Be intentional about building connections and fostering community among your team. Supervisors often need to give permission to employees to take time to connect socially in the virtual space. Do something small on a weekly basis, and something bigger on a monthly or quarterly basis.
Team meetings are a great opportunity to support these interactions. At our weekly Turning the Corner meetings, we typically have a celebration time at the beginning where we give kudos to each other, and towards the end, we share something fun. Encourage each individual to share with their team whatever it is that excites them–recipe or music recommendations, for example. The idea is to get the team sharing or communicating about something that is meaningful to them.
Finally, when it comes to bigger team events, supervisors often find that, when they organize virtual social events, such as a quarterly trivia game, a lot of employees show up–a testament to how many people want that connection.
3. Engagement and well-being are two different things
Keep in mind that not all individuals like remote work! Some experience loneliness and isolation. Some have home situations that don’t make remote work feasible. Some people find that remote work bleeds over into the rest of their lives and that they’re working 24/7. These are all things we have to consider when we figure out how remote work might impact employee engagement.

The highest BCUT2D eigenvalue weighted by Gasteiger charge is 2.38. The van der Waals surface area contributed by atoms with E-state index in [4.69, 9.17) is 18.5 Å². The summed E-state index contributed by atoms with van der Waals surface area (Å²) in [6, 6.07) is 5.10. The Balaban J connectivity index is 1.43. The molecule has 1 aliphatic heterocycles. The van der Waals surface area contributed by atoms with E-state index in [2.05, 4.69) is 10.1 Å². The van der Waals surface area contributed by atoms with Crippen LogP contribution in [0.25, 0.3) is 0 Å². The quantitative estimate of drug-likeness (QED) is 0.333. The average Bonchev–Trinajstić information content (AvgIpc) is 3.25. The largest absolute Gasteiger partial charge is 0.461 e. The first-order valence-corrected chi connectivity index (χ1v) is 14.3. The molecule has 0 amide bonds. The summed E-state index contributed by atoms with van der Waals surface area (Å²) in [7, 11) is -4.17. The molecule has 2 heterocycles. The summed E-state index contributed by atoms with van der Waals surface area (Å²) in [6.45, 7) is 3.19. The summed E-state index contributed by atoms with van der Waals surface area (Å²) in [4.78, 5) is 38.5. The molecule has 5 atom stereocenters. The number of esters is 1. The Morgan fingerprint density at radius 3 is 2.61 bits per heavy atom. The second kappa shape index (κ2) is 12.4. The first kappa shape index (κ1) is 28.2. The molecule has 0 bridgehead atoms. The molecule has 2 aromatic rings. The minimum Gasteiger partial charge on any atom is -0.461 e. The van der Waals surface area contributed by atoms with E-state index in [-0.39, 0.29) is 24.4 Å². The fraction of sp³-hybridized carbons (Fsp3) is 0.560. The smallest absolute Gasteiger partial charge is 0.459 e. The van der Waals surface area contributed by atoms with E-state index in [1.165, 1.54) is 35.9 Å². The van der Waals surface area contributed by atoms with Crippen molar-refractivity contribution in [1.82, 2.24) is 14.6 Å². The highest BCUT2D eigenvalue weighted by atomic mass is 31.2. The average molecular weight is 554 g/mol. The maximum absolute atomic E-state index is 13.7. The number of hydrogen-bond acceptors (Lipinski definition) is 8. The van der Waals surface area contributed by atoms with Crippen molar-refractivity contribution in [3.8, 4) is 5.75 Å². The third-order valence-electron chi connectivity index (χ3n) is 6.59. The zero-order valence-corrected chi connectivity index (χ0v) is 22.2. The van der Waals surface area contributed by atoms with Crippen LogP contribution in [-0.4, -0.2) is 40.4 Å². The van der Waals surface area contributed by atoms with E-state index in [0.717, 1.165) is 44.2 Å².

Make sure that your employees know that you understand that their job performance and their health and happiness are different things. If they’re struggling, you want them to feel safe telling you, “I really like my job, but I’m not doing well.” Realistically, not everyone will do that with their boss, so be sure they know other avenues, like an Employee Assistance Program (EAP) that can help them when they’re struggling.
Be intentional about setting those times to check in to make sure your team members are doing well and aren’t experiencing loneliness or lack of connection to what they’re doing and who they’re working with. It can be hard to build connections, especially when it comes to onboarding new employees virtually. Because you’re not going to casually pass each other at the workplace, you have to be more intentional about checking in with new hires and ensuring they feel connected to you and the team.
4. Measure outcomes, not busyness
Managers tend to stress about the performance side of things when it comes to letting their teams work from home, and many leaders struggle with switching into a goal mindset from a busyness one. Switch the focus to outcomes, rather than the time spent getting there.